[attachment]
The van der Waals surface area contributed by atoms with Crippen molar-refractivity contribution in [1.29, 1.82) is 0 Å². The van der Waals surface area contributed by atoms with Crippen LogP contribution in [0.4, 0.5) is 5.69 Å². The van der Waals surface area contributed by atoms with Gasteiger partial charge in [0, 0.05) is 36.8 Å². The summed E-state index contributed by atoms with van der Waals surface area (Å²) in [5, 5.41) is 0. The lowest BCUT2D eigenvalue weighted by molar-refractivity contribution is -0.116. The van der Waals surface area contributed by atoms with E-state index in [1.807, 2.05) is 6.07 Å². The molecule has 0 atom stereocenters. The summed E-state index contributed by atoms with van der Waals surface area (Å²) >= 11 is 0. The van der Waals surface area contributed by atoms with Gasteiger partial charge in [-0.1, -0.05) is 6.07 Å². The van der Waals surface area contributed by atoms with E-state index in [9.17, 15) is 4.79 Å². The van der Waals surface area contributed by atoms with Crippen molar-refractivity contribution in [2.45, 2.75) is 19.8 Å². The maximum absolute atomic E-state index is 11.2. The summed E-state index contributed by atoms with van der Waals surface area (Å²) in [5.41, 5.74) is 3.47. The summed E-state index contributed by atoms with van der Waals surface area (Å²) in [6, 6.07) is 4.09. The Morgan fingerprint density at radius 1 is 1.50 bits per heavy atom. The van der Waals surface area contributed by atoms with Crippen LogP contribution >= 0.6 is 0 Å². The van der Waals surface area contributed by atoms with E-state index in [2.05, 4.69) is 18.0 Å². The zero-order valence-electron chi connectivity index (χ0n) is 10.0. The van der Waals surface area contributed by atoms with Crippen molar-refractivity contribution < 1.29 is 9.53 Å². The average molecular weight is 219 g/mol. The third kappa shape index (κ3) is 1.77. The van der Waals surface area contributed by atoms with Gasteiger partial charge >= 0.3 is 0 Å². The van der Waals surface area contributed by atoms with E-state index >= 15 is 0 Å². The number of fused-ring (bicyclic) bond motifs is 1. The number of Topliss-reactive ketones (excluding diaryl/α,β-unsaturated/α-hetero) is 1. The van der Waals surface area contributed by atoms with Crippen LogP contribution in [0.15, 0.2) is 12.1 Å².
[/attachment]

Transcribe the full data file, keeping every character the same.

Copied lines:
The van der Waals surface area contributed by atoms with Crippen molar-refractivity contribution in [1.29, 1.82) is 0 Å². The van der Waals surface area contributed by atoms with Crippen LogP contribution in [0.4, 0.5) is 5.69 Å². The van der Waals surface area contributed by atoms with Gasteiger partial charge in [0, 0.05) is 36.8 Å². The summed E-state index contributed by atoms with van der Waals surface area (Å²) in [5, 5.41) is 0. The lowest BCUT2D eigenvalue weighted by molar-refractivity contribution is -0.116. The van der Waals surface area contributed by atoms with E-state index in [1.807, 2.05) is 6.07 Å². The molecule has 0 atom stereocenters. The summed E-state index contributed by atoms with van der Waals surface area (Å²) >= 11 is 0. The van der Waals surface area contributed by atoms with Gasteiger partial charge in [-0.1, -0.05) is 6.07 Å². The van der Waals surface area contributed by atoms with E-state index in [9.17, 15) is 4.79 Å². The van der Waals surface area contributed by atoms with Crippen molar-refractivity contribution in [2.45, 2.75) is 19.8 Å². The maximum absolute atomic E-state index is 11.2. The summed E-state index contributed by atoms with van der Waals surface area (Å²) in [5.41, 5.74) is 3.47. The summed E-state index contributed by atoms with van der Waals surface area (Å²) in [6, 6.07) is 4.09. The Morgan fingerprint density at radius 1 is 1.50 bits per heavy atom. The van der Waals surface area contributed by atoms with Crippen LogP contribution >= 0.6 is 0 Å². The van der Waals surface area contributed by atoms with E-state index in [2.05, 4.69) is 18.0 Å². The zero-order valence-electron chi connectivity index (χ0n) is 10.0. The van der Waals surface area contributed by atoms with Crippen molar-refractivity contribution < 1.29 is 9.53 Å². The average molecular weight is 219 g/mol. The third kappa shape index (κ3) is 1.77. The van der Waals surface area contributed by atoms with Gasteiger partial charge >= 0.3 is 0 Å². The van der Waals surface area contributed by atoms with E-state index >= 15 is 0 Å². The number of fused-ring (bicyclic) bond motifs is 1. The number of Topliss-reactive ketones (excluding diaryl/α,β-unsaturated/α-hetero) is 1. The van der Waals surface area contributed by atoms with Crippen LogP contribution in [0.15, 0.2) is 12.1 Å².